16 Q16. What is a Shared Lane or Sharrow? A. The Shared Lane marking, or Sharrow, is a pavement marking installed in a right hand travel lane that indicates, to both bicyclists and motor vehicle drivers, that the lane is to be shared by both vehicles and bicycles. It appears as a bicycle symbol with 2 chevron markings above. When you see this symbol you are allowed to ride in the full lane. Shared Lane markings may also be used to convey direction and or routing for bicyclists. Q17. Do bicyclists always have to signal when executing a turn? A. Yes. Bicyclists must use hand signals unless it would be unsafe to do so. You must operate the way a motor vehicle would....an operator of a bicycle or an electric bicycle upon a roadway shall not turn from a direct course unless the movement may be made with reasonable safety and the operator gives an appropriate signal. The operator shall give the appropriate signal at least one time but is not required to give the signal continuously. (NRS 484B.768)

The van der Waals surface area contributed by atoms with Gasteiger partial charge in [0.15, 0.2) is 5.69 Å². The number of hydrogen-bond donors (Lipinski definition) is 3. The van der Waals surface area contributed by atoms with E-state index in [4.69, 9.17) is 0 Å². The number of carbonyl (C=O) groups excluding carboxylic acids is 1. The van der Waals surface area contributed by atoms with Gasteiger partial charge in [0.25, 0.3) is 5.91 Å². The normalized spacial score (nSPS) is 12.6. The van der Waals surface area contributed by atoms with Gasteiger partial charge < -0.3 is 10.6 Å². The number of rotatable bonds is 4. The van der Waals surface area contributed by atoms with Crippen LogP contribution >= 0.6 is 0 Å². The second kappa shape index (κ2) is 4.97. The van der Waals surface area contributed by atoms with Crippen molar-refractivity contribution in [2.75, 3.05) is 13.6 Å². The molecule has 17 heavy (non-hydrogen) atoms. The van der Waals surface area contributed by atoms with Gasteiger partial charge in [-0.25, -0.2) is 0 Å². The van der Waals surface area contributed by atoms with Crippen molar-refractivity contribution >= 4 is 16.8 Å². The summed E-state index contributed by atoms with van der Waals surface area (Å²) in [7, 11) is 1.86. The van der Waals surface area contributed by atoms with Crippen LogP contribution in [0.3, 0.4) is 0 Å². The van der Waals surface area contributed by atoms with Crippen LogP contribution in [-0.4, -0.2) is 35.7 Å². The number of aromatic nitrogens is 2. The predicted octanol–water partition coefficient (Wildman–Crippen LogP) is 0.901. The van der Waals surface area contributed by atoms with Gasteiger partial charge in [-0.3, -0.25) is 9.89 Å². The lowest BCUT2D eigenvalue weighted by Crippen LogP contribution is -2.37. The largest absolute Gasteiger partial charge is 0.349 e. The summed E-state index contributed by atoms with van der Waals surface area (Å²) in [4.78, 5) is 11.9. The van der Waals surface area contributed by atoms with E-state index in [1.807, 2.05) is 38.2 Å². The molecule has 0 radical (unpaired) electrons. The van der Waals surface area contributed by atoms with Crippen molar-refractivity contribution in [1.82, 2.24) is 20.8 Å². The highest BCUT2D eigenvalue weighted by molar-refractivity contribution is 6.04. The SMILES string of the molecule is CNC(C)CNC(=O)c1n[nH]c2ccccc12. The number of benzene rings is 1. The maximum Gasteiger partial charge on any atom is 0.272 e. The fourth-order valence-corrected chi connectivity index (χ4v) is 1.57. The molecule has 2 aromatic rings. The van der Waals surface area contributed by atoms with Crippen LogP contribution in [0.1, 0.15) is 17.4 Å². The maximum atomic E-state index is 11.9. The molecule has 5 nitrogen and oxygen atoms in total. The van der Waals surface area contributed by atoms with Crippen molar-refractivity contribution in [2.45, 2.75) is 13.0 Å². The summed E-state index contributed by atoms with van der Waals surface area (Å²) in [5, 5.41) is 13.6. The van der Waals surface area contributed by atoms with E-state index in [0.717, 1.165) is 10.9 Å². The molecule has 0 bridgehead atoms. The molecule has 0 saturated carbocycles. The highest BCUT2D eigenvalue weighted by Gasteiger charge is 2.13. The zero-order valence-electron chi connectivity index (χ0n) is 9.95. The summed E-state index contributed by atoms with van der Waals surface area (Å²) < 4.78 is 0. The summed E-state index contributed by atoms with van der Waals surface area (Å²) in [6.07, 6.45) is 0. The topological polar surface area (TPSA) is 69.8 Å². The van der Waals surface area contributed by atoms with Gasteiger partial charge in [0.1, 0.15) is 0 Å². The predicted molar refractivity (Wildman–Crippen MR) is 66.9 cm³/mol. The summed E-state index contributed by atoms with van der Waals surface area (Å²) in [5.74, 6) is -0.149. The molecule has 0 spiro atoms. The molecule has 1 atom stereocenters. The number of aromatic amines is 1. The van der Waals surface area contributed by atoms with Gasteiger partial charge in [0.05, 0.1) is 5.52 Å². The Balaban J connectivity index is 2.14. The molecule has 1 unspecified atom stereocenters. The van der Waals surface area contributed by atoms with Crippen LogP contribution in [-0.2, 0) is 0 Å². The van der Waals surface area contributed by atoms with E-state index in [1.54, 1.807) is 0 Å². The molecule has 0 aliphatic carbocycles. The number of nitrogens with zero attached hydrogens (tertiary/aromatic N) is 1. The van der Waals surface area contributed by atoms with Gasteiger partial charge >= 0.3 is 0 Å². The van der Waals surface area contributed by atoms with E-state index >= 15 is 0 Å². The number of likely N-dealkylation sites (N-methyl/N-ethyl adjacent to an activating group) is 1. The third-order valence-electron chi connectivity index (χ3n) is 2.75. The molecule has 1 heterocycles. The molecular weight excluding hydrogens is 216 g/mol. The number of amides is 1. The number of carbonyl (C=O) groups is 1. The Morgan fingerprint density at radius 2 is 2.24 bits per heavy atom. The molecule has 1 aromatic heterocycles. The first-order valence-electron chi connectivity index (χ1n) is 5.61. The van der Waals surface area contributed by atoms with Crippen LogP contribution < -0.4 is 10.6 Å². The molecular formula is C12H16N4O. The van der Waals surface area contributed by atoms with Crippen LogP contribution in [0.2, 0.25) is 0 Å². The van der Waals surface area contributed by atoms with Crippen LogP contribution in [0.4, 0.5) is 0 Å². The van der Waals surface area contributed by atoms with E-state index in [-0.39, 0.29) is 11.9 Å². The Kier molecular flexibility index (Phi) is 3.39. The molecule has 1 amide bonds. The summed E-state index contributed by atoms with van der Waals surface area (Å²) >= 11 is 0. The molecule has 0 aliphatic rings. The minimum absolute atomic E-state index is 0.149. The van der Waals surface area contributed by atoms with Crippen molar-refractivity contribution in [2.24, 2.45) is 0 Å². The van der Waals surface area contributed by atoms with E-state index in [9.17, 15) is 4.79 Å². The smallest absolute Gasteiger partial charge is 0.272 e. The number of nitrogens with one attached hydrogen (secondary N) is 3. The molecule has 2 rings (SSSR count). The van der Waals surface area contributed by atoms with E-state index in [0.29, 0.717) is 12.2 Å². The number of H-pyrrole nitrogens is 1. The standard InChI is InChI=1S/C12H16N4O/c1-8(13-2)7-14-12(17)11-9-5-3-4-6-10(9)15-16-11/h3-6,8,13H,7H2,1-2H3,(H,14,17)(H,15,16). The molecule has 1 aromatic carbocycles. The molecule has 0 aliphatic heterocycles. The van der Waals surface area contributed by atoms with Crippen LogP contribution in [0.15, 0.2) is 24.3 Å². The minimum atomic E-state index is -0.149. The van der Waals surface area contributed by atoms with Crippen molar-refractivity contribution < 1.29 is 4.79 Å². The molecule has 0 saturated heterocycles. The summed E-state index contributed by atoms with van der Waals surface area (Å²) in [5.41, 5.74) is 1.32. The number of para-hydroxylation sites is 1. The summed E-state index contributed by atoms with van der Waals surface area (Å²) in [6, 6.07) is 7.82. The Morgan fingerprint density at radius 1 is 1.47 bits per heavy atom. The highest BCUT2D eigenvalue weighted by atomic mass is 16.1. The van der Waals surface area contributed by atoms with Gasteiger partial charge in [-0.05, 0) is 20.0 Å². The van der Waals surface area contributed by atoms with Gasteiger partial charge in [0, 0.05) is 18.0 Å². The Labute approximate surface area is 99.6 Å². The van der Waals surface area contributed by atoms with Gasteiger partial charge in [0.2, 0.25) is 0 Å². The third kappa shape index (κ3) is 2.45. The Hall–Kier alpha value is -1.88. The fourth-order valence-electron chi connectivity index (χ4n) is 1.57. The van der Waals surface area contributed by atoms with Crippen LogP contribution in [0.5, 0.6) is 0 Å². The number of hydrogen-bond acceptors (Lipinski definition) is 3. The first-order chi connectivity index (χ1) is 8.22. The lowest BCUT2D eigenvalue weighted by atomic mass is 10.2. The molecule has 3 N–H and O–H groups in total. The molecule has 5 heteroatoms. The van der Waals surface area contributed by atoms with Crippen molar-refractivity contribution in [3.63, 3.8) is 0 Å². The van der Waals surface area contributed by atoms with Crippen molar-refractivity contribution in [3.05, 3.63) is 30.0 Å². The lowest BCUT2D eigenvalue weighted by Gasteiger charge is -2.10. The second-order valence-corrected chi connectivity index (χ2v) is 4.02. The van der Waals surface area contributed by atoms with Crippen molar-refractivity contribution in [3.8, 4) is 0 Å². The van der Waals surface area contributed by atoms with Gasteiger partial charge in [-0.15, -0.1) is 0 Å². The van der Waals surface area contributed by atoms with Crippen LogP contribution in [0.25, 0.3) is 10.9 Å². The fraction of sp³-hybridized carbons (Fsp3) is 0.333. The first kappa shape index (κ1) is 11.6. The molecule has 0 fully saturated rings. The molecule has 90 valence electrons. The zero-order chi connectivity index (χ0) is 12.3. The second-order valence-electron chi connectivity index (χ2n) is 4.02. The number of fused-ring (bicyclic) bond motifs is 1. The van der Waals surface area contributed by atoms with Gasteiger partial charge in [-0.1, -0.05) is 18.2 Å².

17 Q18. Are vehicles allowed to pass bicycles in all circumstances and conditions? A. No. The overtaking (passing) of a bicycle must follow NRS 484B.270. If the passing options outlined in this statute cannot be achieved under the highway conditions, then the vehicle must wait until a safe opportunity presents itself and they are able to pass under the requirements of the statute. When overtaking or passing a bicycle or electric bicycle proceeding in the same direction, the driver of a motor vehicle shall exercise due care and: (a) If there is more than one lane for traffic proceeding in the same direction, move the vehicle to the lane to the immediate left, if the lane is available and moving into the lane is reasonably safe; or (b) If there is only one lane for traffic proceeding in the same direction, pass to the left of the bicycle or electric bicycle at a safe distance, which must be not less than 3 feet between any portion of the vehicle and the bicycle or electric bicycle, and shall not move again to the right side of the highway until the vehicle is safely clear of the overtaken bicycle or electric bicycle. (NRS 484B.270) Q19. Does the bicycle passing law also apply when a bicycle lane is provided? A. Yes. There is no provision in NRS 484B.270 which addresses differing bicycle facility types. The law applies any time a bicycle is being overtaken.